Monday, March 11, 2013

New Research Shows How Consumers Use and Value Online and Social Media During Purchases

Marketers continue to grapple with how to optimize the role of online and social media in their media mix. A new study from leading market research firm Radius Global Market Research (Radius GMR) sheds light on the matter by asking consumers about how they use online and social media as they consider purchases within a number of key product categories.

“While marketers understand the importance of managing their brands online, there’s still uncertainty as to the proper weight to put behind digital media channels, especially social media, to optimize return on investment,” says Chip Lister, Managing Director of Radius GMR. “Our study put the question to consumers, and results yield some important insights that may impact marketing strategies.”

Social media is used less often than traditional channels for informing purchase decisions, but its influence is still meaningful.
Radius GMR’s study shows that consumers remain much more likely to obtain or share information via more traditional online channels (typically used 50% of the time or more, depending on product or service category) than they are via social media when considering a new purchase. However, social media still has an influence over anywhere from 9% to 39% of purchases, depending on the product or service category.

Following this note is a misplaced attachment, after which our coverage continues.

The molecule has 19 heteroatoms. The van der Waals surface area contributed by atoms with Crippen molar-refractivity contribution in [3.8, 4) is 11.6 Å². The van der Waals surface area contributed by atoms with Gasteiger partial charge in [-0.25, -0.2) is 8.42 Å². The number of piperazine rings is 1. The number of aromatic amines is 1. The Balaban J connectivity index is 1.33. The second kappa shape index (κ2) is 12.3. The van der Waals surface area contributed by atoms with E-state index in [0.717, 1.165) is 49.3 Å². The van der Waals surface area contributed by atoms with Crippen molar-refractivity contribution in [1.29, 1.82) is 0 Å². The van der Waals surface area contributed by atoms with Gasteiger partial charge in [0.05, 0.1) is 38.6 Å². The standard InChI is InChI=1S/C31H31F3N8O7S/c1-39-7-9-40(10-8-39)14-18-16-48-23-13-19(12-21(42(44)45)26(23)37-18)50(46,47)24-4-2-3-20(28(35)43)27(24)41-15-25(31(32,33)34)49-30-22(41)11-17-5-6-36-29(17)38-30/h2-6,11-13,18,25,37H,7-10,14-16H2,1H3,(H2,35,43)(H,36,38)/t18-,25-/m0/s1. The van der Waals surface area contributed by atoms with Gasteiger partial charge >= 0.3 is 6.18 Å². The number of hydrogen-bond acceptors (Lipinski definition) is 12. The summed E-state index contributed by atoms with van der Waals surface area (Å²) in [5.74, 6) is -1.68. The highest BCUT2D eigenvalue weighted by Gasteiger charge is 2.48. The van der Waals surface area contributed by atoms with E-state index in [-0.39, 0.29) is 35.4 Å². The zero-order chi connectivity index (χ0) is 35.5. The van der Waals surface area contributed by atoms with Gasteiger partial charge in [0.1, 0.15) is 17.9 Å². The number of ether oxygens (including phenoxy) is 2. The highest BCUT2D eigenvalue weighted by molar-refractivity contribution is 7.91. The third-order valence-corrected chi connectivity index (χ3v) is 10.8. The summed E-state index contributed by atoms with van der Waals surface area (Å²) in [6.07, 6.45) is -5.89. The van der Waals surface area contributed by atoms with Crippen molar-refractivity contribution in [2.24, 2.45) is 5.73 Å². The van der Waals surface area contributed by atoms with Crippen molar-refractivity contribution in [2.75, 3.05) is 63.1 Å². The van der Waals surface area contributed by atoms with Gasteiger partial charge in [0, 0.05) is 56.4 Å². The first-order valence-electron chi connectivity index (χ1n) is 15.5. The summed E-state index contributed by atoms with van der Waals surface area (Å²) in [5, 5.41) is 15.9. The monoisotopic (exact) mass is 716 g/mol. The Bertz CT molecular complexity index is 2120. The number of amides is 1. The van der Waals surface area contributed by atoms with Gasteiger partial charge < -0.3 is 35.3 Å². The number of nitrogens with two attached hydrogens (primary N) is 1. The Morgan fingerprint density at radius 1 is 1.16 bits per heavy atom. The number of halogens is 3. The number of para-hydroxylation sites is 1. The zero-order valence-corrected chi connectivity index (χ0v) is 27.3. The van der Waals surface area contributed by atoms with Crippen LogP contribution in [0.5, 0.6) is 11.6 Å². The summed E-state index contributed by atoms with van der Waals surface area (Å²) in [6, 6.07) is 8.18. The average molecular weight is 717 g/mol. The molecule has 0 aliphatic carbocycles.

Consumers turn to online resources most often for big ticket and emotional purchases.
Consumers surveyed by Radius GMR indicted that they are most likely to use online information to inform purchase decisions around big-ticket purchases, such as travel (76% used during last purchase), electronics (73%), automobiles (67%), baby care equipment (66%), and household appliances (64%). Social networking is most often used around baby care equipment (39%), electronics (35%), automobiles (28%), Toys and games (23%), and household appliances (23%). Online sources and social media are less often used around several CPG and personal care categories including makeup/personal care, home care products, OTC pharmaceuticals, beverages, and packaged foods.

“It’s apparent that social media is more influential in those more emotionally connected service and product categories like baby care,” adds Lister. “From our survey results it appears that mothers tend to seek out via social media the opinion of other mothers and are influenced by them fairly often.”

Consumers are less likely to engage online about brands after making a purchase.
As a general rule, purchasers across all categories are most likely to utilize online sources before making a purchase vs. sharing information about their experience with the product after purchase. Two categories are an exception to this rule. Purchasers of personal care and makeup products are more likely to gather or share information after purchasing than they are while making a purchase.

And smartphone purchasers are almost as likely to utilize an online source after a purchase as they are during a purchase.